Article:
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Early Warning Grades: Heeding the Warning

Early Warning Grades: Heeding the Warning

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Early Warning Grades: Heeding the Warning

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  1. Early Warning Grades: Heeding the Warning Early Warning Grades:Heeding the Warning William Polley, Ph.D. Angela Lynn, Ph.D. Fall 2012 IACRAO Conference Session 25.25

  2. Institutional Profile • Public, Four-Year University in West Central IL • Residential campus in Macomb, IL • Non-residential campus in Quad Cities/Moline, IL • Founded as a Teacher’s College in 1899 • Offer 66 baccalaureate degrees, 36 master’s degrees and 1 doctoral degree • Total enrollment Fall 2012: 12,205 students (Undergraduate: 10,263, Graduate: 1,942)

  3. Early Warning Background • Originated in Fall 1982 • Initial target population • Freshmen, sophomores, transfers, academic probation • Notices to students earning less than C grades • Current population • Undergraduates in regularly scheduled on-campus courses • Continued purpose • Timely communication • Improve student performance • Increase retention

  4. Purpose of Study • Ad hoc committee of Faculty Senate established • Membership • Voting: 6 faculty & 2 students • Ex-officio: 1 academic advisor & registrar • Charge of committee • Identify ways to improve faculty participation • Determine best timing of early warning grades • Consider conversion to midterm grades • Address any other appropriate issues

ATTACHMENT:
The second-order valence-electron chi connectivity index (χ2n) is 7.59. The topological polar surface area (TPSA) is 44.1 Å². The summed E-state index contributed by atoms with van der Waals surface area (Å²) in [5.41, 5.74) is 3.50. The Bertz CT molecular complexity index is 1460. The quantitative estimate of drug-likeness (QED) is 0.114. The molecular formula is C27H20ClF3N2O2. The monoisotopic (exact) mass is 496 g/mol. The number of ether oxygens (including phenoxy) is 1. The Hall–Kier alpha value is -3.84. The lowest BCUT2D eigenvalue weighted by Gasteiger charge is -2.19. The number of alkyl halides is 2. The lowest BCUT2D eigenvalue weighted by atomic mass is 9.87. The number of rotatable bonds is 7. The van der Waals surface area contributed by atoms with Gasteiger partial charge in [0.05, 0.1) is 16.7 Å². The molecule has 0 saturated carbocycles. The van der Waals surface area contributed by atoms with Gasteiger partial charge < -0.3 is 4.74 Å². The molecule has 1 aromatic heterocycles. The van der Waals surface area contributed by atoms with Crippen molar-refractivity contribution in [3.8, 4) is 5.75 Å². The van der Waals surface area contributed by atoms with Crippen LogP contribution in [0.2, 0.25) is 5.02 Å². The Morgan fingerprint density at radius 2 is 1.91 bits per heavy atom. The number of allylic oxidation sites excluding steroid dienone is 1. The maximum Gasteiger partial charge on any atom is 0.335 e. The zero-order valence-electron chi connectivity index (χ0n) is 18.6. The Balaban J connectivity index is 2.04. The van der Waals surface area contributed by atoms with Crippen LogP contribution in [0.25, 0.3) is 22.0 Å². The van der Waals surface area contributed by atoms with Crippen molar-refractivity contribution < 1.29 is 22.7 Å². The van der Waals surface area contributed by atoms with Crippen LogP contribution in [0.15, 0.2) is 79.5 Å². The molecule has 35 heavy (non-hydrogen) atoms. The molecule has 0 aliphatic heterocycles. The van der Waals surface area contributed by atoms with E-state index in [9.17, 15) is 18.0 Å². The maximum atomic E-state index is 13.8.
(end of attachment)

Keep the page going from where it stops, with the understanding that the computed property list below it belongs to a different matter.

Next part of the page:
5. Plan for the Study • Consider timing issue • Review early warning and grade data from Fall 2011 and retention from fall to spring • Survey faculty and students for attitude toward early warning system • Consider midterm grades in light of grade data and surveys • Any obvious ways to bring system up to date?

  6. Timing of Early Warning Grades • Easiest issue to address • Institutional processing vs. individual notices • Early enough to affect change • Late enough to have graded work • Early warning notices primarily dictated by last day to withdraw • Online screen open to faculty in 6th week of semester • Two weeks before notices sent to students • Notices sent to students at start of 8th week of semester • Two weeks before withdrawal date

  7. Early Warning System • Specific grades are reported only for C- and below. • C or better is reported as “*”. • If the instructor does not submit, it is reported as “N/A”. • Student and adviser receive e-mail alert if any C- or below. • No e-mail alert if all “*” or “N/A”. • Student can see their report on STARS even if all are “*” or “N/A”.

  8. Early Warning and Retention • The wrong question to ask: • What is the retention rate among students receiving an early warning (C- or below)? • Too easy. You already know the answer.

  9. Early Warning and Retention • Better questions More informative answers • What is the effect of receiving an early warning report by e-mail? • The “Hidden N/A” problem • Controlling for academic factors (GPA, whether regularly admitted, whether they maintained a C or better in any class), does a “hidden N/A” matter?

  10. Early Warning and Retention • A “hidden N/A” does have a statistically significant impact on fall to spring retention. • Our statistical model (probit regression) predicts: • Students with a 2.0 GPA and who had one “C or better” (“*”) on their report but had a “hidden N/A” had a fall to spring retention rate of 83% compared to 87% for students with no “hidden N/As.”

  11. Early Warning and Retention • Statistically significant, but not extremely large • About 19 students for a school our size • Much larger effect from one of our control variables • Did they maintain at least one C or better?